LT: There are so many challenges. Budgets are always a challenge because everyone always wants a lot for a little. So I always try to make the most out of my budget, whether it’s borrowing from indie designers, or shopping at TJ Maxx where I can get cool designer pieces for a lot less, and just being creative about that kind of stuff. That’s one of the biggest challenges. Some of the more challenging projects I’ve worked on are with real people. I’ve done a lot of makeover stories where people don’t feel so good about themselves and then you dress them and they’re are supposed to feel a lot better - but they are very self conscious. So you have to convince them that they look great and that’s challenging because it’s not just the styling but it’s also working with people’s personalities and trying to make them feel better. But it’s also the most rewarding. I love that part about it. I’ve done a lot of those Good Morning America ambush makeover kind of things. It’s fun. I was there until 8 at night working with one woman. We were at Ted Gibson salon, trying on so many dresses because she just wasn’t feeling confident and then once she got the hair and makeup done, and she realized how beautiful she was, it all came together and she felt great.
TP: I think one of the challenges working with real people is that unlike models they don’t have body awareness and something so important to your work is talent sizes. With a real person, you might think you are an 8 or a 10, but you aren’t as in tune with your size or what your exact measurements are. I always try to get those people to measure themselves, because people can show up and nothing will fit.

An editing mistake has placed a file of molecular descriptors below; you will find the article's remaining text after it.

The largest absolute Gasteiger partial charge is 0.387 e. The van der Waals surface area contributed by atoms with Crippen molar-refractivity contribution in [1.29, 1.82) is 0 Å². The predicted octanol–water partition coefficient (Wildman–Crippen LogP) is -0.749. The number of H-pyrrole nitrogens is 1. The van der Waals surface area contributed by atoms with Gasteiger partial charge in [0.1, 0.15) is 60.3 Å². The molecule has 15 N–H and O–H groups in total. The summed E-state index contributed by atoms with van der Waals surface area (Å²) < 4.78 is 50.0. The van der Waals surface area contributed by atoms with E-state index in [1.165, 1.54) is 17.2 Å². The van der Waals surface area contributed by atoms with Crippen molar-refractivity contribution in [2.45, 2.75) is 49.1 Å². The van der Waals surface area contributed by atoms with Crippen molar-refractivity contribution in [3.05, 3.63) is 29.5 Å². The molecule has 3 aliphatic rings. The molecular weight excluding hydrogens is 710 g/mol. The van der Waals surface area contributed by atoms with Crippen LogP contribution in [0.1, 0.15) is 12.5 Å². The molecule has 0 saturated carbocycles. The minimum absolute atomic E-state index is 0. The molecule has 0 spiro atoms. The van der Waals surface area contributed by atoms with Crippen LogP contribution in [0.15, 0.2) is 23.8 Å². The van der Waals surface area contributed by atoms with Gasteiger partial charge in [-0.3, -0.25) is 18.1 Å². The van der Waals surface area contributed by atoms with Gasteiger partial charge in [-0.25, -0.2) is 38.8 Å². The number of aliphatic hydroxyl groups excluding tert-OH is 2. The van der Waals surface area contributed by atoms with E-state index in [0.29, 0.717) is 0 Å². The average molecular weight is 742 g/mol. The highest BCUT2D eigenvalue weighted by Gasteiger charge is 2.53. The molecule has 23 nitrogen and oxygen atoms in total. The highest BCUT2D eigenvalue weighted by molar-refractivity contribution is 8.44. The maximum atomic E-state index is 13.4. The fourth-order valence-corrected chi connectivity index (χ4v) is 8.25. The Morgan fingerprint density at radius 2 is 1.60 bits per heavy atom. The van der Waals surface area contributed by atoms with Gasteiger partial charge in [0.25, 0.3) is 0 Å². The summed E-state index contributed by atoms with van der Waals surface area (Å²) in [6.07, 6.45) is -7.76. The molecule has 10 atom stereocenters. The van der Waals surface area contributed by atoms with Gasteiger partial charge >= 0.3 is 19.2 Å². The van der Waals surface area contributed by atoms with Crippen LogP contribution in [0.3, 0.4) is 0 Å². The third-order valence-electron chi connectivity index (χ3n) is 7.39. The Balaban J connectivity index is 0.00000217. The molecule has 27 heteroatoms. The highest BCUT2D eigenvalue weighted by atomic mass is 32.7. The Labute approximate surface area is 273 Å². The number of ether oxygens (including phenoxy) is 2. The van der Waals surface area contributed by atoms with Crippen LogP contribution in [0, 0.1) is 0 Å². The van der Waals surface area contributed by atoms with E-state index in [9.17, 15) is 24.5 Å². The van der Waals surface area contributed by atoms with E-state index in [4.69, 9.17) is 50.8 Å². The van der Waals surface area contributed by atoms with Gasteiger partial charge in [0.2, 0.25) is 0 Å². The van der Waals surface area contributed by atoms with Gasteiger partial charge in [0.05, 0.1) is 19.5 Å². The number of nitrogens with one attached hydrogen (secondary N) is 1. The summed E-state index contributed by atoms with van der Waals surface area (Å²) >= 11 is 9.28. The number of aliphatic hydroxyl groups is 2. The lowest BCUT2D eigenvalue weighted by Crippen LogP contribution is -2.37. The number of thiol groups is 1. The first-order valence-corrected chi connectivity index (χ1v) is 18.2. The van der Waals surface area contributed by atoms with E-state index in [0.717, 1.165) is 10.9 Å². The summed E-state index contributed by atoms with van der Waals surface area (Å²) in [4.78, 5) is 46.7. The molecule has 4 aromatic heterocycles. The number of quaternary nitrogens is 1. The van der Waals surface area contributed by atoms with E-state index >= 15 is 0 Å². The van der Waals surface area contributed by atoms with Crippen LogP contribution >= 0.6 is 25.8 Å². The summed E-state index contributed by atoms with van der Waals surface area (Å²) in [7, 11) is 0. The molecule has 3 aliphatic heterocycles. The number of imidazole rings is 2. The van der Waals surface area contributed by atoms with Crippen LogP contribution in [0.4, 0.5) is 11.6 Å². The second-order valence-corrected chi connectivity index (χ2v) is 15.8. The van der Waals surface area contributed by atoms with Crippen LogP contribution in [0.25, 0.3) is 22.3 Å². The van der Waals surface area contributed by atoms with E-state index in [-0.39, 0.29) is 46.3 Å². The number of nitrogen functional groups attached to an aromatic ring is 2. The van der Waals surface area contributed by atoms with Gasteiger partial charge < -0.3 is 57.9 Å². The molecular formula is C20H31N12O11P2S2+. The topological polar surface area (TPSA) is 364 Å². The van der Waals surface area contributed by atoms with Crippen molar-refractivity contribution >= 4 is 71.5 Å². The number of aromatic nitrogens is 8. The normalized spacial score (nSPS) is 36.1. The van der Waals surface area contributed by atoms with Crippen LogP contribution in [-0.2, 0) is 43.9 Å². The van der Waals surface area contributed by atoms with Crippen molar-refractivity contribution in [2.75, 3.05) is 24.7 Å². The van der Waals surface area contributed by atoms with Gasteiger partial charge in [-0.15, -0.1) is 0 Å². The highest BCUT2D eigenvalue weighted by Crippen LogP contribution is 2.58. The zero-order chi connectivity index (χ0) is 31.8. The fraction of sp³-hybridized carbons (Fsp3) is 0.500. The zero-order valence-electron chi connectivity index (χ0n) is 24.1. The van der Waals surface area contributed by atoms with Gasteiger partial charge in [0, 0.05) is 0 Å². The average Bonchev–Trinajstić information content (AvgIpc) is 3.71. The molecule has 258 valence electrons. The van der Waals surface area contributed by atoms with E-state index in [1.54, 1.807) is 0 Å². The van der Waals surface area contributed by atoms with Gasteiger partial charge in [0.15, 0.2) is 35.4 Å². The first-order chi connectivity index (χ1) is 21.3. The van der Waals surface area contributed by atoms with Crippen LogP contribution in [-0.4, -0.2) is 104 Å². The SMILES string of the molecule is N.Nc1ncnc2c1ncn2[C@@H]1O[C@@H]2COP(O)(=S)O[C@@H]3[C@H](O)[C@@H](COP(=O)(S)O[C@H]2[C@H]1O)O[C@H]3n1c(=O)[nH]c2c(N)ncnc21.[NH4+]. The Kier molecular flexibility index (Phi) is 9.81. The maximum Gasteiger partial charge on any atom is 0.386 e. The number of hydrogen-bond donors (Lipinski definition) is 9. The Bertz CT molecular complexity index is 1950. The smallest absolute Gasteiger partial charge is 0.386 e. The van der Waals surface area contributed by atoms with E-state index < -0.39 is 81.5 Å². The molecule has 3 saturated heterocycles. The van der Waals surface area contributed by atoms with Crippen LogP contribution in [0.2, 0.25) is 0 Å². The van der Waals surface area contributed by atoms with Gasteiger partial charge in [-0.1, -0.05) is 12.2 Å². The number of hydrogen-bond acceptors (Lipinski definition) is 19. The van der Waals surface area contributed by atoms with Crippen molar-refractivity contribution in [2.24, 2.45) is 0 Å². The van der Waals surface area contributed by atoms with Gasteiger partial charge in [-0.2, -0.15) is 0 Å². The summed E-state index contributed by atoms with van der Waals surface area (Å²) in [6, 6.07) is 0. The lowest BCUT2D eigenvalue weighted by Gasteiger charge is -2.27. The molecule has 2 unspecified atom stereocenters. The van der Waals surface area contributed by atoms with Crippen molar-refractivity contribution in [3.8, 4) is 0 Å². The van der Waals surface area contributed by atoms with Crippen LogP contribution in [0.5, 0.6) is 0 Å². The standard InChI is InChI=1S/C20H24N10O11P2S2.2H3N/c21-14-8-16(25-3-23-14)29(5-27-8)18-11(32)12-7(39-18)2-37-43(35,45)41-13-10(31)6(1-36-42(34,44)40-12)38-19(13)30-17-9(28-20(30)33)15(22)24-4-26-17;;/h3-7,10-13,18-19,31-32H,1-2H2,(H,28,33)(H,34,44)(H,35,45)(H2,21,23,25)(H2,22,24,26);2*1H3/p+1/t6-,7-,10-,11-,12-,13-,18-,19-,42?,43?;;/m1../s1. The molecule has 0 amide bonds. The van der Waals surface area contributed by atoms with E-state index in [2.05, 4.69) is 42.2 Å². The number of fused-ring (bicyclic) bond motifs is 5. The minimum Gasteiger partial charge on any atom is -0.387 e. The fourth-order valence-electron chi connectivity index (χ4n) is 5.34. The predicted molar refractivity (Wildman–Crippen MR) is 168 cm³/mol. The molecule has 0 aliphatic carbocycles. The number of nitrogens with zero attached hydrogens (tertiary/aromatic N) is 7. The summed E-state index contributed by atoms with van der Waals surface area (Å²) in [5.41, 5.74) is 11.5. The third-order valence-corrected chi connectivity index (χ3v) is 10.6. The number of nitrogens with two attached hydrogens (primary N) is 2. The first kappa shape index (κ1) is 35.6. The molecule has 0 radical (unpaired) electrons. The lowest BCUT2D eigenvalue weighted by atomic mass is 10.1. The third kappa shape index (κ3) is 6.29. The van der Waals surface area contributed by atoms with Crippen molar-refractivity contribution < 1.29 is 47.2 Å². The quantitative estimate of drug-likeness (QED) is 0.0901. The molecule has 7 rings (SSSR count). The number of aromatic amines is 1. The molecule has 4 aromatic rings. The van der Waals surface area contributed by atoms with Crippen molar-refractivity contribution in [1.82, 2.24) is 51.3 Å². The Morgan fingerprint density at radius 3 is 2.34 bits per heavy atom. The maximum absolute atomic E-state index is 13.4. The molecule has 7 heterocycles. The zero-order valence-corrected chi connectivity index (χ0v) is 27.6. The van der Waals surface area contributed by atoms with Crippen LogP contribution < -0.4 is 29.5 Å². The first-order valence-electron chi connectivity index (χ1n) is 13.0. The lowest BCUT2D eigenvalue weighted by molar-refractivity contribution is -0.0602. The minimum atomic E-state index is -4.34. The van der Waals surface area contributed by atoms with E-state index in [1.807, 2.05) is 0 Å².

LT: I have a funny story about that. A lot of people don’t know their size. I did a shoot for Discovery Channel and Mike Tyson for his show and I spoke to his wife who is his manager and she said, “He just lost a lot of weight and so he’s probably this size, but he used to be that size, so I think he’s probably the smaller size.” And he only wears Lucky Jeans. So I practically bought the store of Lucky Jeans. I went through and bought four different sizes of every color, every style and showed up with a whole rack of Lucky Jeans. When he came in, he did not want to change anything from the waist down. He only changed tops. But he was wearing his own Lucky Jeans! But the bottom line is, I was prepared for anything.
TP: I love your blog I love your social media presence, so let’s talk about the ways you promote yourself.